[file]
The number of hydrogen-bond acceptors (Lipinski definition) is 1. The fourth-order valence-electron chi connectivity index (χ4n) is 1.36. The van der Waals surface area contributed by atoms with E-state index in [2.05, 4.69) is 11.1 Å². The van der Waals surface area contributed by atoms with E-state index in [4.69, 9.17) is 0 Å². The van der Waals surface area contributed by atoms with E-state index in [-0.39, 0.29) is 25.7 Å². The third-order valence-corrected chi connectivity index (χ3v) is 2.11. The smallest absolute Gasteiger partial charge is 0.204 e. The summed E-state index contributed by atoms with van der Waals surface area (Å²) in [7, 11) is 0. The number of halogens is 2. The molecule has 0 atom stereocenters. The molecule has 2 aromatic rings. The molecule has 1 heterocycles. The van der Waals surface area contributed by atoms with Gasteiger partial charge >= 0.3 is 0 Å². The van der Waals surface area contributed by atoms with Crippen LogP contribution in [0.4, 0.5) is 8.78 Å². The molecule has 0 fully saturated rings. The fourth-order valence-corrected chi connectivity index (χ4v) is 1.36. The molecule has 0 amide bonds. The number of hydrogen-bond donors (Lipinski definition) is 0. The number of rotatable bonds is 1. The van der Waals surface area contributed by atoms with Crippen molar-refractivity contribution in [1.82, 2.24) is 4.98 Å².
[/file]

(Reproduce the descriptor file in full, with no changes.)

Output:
The number of hydrogen-bond acceptors (Lipinski definition) is 1. The fourth-order valence-electron chi connectivity index (χ4n) is 1.36. The van der Waals surface area contributed by atoms with E-state index in [2.05, 4.69) is 11.1 Å². The van der Waals surface area contributed by atoms with E-state index in [4.69, 9.17) is 0 Å². The van der Waals surface area contributed by atoms with E-state index in [-0.39, 0.29) is 25.7 Å². The third-order valence-corrected chi connectivity index (χ3v) is 2.11. The smallest absolute Gasteiger partial charge is 0.204 e. The summed E-state index contributed by atoms with van der Waals surface area (Å²) in [7, 11) is 0. The number of halogens is 2. The molecule has 0 atom stereocenters. The molecule has 2 aromatic rings. The molecule has 1 heterocycles. The van der Waals surface area contributed by atoms with Gasteiger partial charge >= 0.3 is 0 Å². The van der Waals surface area contributed by atoms with Crippen LogP contribution in [0.4, 0.5) is 8.78 Å². The molecule has 0 fully saturated rings. The fourth-order valence-corrected chi connectivity index (χ4v) is 1.36. The molecule has 0 amide bonds. The number of hydrogen-bond donors (Lipinski definition) is 0. The number of rotatable bonds is 1. The van der Waals surface area contributed by atoms with Crippen molar-refractivity contribution in [1.82, 2.24) is 4.98 Å².